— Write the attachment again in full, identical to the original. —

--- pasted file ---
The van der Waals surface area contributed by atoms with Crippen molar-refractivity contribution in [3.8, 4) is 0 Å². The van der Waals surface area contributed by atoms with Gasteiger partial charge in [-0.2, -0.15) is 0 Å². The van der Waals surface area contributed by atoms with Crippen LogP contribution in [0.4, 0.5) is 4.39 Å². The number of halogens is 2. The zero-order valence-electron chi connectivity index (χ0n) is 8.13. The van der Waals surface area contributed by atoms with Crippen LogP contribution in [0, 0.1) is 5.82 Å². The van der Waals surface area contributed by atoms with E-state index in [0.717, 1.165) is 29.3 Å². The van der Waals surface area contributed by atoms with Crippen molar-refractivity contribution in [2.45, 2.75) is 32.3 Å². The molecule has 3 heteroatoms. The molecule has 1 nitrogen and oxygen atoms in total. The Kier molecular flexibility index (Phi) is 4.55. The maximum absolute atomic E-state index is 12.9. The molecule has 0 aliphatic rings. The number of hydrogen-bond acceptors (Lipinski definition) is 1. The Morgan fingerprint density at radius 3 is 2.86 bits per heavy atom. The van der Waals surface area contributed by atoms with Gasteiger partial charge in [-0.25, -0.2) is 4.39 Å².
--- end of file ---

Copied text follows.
The van der Waals surface area contributed by atoms with Crippen molar-refractivity contribution in [3.8, 4) is 0 Å². The van der Waals surface area contributed by atoms with Gasteiger partial charge in [-0.2, -0.15) is 0 Å². The van der Waals surface area contributed by atoms with Crippen LogP contribution in [0.4, 0.5) is 4.39 Å². The number of halogens is 2. The zero-order valence-electron chi connectivity index (χ0n) is 8.13. The van der Waals surface area contributed by atoms with Crippen LogP contribution in [0, 0.1) is 5.82 Å². The van der Waals surface area contributed by atoms with E-state index in [0.717, 1.165) is 29.3 Å². The van der Waals surface area contributed by atoms with Crippen molar-refractivity contribution in [2.45, 2.75) is 32.3 Å². The molecule has 3 heteroatoms. The molecule has 1 nitrogen and oxygen atoms in total. The Kier molecular flexibility index (Phi) is 4.55. The maximum absolute atomic E-state index is 12.9. The molecule has 0 aliphatic rings. The number of hydrogen-bond acceptors (Lipinski definition) is 1. The Morgan fingerprint density at radius 3 is 2.86 bits per heavy atom. The van der Waals surface area contributed by atoms with Gasteiger partial charge in [-0.25, -0.2) is 4.39 Å².